Transcript for Kristol: 'If It Takes 50,000 Troops' to Destroy ISIS, 'Do It'
We're going to talk about that now with our roundtable. Thank you, Cecilia. Bill kristol, editor of "The weekly standard. Democratic strategist Stephanie cutter, supporter of Hillary Clinton. Robert Reich, professor at the university of California Berkeley, author of the new book, "Saving capitalism" and Ana Navarro, supporter of Jeb bush. Those attacks right in the middle of the campaign. How does it change it? On the republican side it out puts the question of who primary voters want as commander in chief front and center in a way it hasn't been so far. I don't know which way that cuts. Does it help a senator familiar with foreign policy which Marco Rubio is and Ted Cruz is as well or someone who can say I'm a tough executive and at least on foreign policy related things as a prosecutor, Chris Christie I think has a chance to make his case on that. I think it hurts trump and Carson honestly. I just think you want someone who has some government experience and some experience dealing with the military, dealing with the intelligence community as the next president. You're nodding your head. Well, I think that it does have a pretty big impact on the republican side because it does remind people that electing a president is putting a commander in chief in charge. And so far the republican race has been about personality and entertainment and celebrity, and these tough issues haven't been a big part of the discussion. To the extent they have, it's about meeting Putin in the green room. And I think now that discussion is going to change. Ana, what do you think? Do you agree with bill on the possibility this would hurt trump and Carson and does it put Jeb bush in a box having to deal with his brother's legacy one more time? Actually I don't. I think what it does, it highlights the fact that he's a governor who has experience dealing with crises and who's got leadership experience. Look, what I hope this does is I hope it serves as a wake-up call both for candidates and voters in the republican party. Let us focus on the important stuff. To the candidates I would say, folks, stop playing small ball. Stop this pettiness calling each other names, talking about each other's faces, whether we're killing -- tell me what you're going to do to defeat this threat, and to the voters I would say, folks, we're not electing an entertainer in chief. We're electing a commander in chief, and it's not if, it's when we face this crisis the the big room making the decisions? I think Ana is right, also, the public is going to pay more attention to the issue of temperament and I think this is where Donald Trump and perhaps a couple of the other republican candidates really suffer because you want somebody who is not just commander in chief material but somebody who is actually even-tempered who won't go off the rails. The other thing, George, is that we are beginning to see once again in the republican party the old debate over isolationism versus global reach. You interviewed Marco Rubio. The question was, troops on the ground, I mean, they are very bellicose, many of these republican candidates -- He didn't want to say he would put troops on the ground there. Well, that's the point. They don't want to talk about troops on the ground but talk about everything else. They want to bomb, they want to, you know, have a more aggressive policy, but they don't want to commit any troops on the ground. Is that a trap? It's a not trap. They should say, of course, we need -- look, Hillary Clinton said in the democratic debate last night Isis cannot be contained. It must be destroyed. I agree with that. I think most republicans agree with that. If Isis is to be destroyed America is going to have to be in the lead. You can do a lot more from the air. You are going to need troops on the ground and I think republican voters, I don't agree at all, I mean, yes, they're a little war weary and worried about another intervention in the middle east. At the end of the day the candidate who articulates a credible strategy will be stronger, not weaker on the republican side. And if I were advising republican campaign, call in general petraeus and Keane and general Kelly and say what is the real strategy. If it takes 50,000 troops cleaning out raqqah, the capital of the islamic state, do it. I just don't think that the American public is yet ready for more troops on the ground, bill. I mean, after what we have gone through over the last ten years, you know, everybody wants to protect the United States, of course, but when it comes to another major commitment of American troops, you're not going to get that kind of -- The real question about whether it would work, and I think if somebody came out and said, let's commit 50,000 troops, I think you would have a lot of commentary with generals and the national security community that that's not going to do it. And some of the recommendations that Marco Rubio laid out where the president is, it's largely this thing, we have to work with Sunnis. We have to build a coalition. We have to increase our presence, yes, but America has to be part of the solution helping to lead it but we can't be the only piece of that solution. I don't think any candidate should be naming a specific amount of people that should be on the ground right now but what they should be saying is we are going to listen to our generals. We're not going to get our military advice from the Sunday shows. Given all the respect that we may get. But, you know, I just think also on the democrats side I think it was flabbergasting for a lot of republicans to see the three leading democrat candidates debate for two hours and not be able to utter the phrase radical islamic terrorism. Call a spade a spade. You saw Marco Rubio respond to that. Also Stephanie cutter, that moment Hillary Clinton invokes 9/11 to bolster the -- I mean as rationale for supporting wall Street. Yeah, yeah. I don't think that was the finest moment of the debate, and think she's going to have to answer to that. You know, getting into a position of defending wall Street is a problem for her and what she simply should have said is, yes sh, Wall Street has given me money. Could you point to anything that I have done because of that money? I have the strongest Wall Street regulation plan. I have, you know, I was the first out there to control bonuses. I was in support of what we did in 2008. You know, it's not a quid pro quo. That's what she should have said. But the democrats, are they so crazy -- I mean, Bernie sanders says the operator -- says the operator -- what did he say? The operating business plan of Wall Street is fraud and greed. Couldn't secretary Clinton say, you know what, there are lots of decent people that work there. Tens of hundreds of thousands of them. Mr. Sanders -- you could -- don't have to defend the big banks -- You get the last word. I just think that you all underestimate the extent of Americans still, the anger toward Wall Street beginning with the bailout and the sense that nobody has been responsible. Nobody has been indicted. Nobody has gone to jail. I've been on a book tour and I've talked to red state America and they are apoplectic about what Wall Street has done. That's the last word.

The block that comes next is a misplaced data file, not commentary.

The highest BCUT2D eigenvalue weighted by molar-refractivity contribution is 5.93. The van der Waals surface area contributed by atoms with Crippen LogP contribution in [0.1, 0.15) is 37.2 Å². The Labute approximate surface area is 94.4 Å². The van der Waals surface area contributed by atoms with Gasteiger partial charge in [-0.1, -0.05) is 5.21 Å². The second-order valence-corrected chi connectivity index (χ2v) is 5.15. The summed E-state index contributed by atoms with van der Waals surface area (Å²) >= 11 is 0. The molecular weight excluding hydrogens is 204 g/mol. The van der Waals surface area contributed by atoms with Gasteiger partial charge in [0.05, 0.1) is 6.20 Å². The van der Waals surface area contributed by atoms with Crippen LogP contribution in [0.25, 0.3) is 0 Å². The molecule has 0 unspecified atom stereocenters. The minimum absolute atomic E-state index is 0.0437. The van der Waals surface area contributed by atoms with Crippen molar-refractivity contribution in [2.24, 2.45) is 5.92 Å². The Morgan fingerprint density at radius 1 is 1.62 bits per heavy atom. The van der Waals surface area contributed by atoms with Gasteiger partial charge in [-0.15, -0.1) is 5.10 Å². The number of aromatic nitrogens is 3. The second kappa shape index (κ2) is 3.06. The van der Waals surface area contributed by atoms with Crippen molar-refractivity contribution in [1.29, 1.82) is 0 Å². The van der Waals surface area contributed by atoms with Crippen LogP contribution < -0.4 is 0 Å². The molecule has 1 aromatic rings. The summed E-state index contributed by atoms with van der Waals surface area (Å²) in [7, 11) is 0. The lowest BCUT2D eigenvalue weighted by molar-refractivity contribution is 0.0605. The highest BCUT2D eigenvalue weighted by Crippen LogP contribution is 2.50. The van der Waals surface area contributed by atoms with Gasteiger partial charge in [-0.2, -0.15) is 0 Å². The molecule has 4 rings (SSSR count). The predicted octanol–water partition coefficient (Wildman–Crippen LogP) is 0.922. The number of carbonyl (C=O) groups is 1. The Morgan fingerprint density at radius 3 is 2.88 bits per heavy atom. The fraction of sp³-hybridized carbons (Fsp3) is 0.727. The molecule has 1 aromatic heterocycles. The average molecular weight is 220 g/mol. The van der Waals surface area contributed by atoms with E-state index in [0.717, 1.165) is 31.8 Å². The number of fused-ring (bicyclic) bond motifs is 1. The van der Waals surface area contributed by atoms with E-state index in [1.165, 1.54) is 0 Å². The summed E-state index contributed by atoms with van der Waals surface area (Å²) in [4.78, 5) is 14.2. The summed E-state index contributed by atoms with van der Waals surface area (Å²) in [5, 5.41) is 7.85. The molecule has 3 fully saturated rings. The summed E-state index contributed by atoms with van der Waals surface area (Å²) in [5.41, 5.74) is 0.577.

This transcript has been automatically generated and may not be 100% accurate.